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Wednesday, 13 September 2017 04:23
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Fraudsters try new tricks, but so far UIDAI is ahead

With reports coming in of fraudsters creating fingerprints using laser printers and silicon, and using these to access part of the Aadhaar system—fraudsters slip on the silicon fingerprint to authenticate themselves—the worst fears regarding Aadhaar appear to be coming true. If the biometrics of those in charge of issuing Aadhaar numbers can be cloned, imagine what else can be done. Also, some have argued, hi-res photographs can also be used to create fake retinas to fool the system. Uttar Pradesh’s special task force may have arrested this gang, but the fact that they got so far is worrying.

Certainly, fraudsters will continue to evolve, and it is the job of a good system, not just Aadhaar, to stay one step ahead, to catch fraudsters and come up with solutions. By this yardstick, UIDAI which is the repository for Aadhaar, is doing a good job. The Kanpur bust, after all, was based on a UIDAI complaint. In order to ensure only authorised agents collect biometrics, UIDAI requires them to biometrically authenticate themselves. In this case, one agent created silicon copies of his own biometrics and gave these to various people who used them for authentication and then collected the biometrics of others. When UIDAI’s computers found the same biometrics being used in different places, possibly even simultaneously, they threw up an alert and the gang got busted and the biometrics collected were junked. It was, similarly, an alert UIDAI’s network threw up that resulted in the complaint being registered against Axis Bank/Suvidha/eMudra which was storing biometric data of one person and using this repeatedly to carry out transactions.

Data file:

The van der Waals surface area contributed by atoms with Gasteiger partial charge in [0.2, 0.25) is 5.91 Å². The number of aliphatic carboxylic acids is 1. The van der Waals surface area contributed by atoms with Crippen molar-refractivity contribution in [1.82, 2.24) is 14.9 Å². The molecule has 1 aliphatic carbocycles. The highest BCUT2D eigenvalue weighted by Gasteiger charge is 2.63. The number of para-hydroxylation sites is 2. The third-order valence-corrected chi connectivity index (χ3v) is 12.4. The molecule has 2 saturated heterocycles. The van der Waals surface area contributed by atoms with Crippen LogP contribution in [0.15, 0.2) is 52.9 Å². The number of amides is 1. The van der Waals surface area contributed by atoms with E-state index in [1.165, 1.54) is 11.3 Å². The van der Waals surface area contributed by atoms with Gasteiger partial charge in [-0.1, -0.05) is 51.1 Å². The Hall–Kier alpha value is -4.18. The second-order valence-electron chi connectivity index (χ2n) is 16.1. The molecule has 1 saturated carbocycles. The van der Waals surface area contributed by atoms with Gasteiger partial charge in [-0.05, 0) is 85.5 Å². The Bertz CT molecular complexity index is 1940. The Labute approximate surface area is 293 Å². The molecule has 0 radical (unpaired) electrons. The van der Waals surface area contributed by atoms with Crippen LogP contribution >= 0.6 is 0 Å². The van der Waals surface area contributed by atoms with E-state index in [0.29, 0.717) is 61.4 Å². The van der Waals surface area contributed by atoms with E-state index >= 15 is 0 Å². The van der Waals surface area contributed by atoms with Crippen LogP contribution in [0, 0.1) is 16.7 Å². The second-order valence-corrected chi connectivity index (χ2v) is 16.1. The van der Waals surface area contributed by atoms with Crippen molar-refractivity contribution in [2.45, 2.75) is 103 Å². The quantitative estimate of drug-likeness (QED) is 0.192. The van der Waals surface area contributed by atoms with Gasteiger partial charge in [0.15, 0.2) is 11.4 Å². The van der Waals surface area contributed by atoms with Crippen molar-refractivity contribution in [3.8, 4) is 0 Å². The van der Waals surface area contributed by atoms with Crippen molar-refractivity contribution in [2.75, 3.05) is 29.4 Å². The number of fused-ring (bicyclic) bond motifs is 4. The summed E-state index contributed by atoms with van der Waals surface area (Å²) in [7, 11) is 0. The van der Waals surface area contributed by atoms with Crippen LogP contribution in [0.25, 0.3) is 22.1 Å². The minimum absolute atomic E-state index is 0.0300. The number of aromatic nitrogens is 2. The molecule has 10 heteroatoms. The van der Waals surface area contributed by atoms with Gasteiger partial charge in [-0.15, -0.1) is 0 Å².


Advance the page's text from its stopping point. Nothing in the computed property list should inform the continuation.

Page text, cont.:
But if biometrics can be cloned, how will UIDAI stop/track this? For one, once person A complains of an unauthorised usage of his biometrics, UIDAI can track where it was used—at a ration shop or a bank—and linking all mobiles and bank accounts with Aadhaar means all transactions can be tracked. Two, last January, UIDAI decided that only biometric authentication requests that came from devices registered with it would be entertained. In the Kanpur case, another new feature came in handy—some time ago, in order to improve security, UIDAI insisted GPS trackers be used for each machine capturing biometric data; at some point in the future, even point-of-sale machines in ration shops or those with banks/merchants using AadhaarPay could also have GPS locators to help track users even more closely. Over time, fraudsters may develop ways around even this, and UIDAI will have to come up with more checks, but that’s what all security systems in banks and credit card companies do all the time. The fact that even Aadhaar’s biggest critics have not alleged the core database of biometrics has been breached must stand for something.

 

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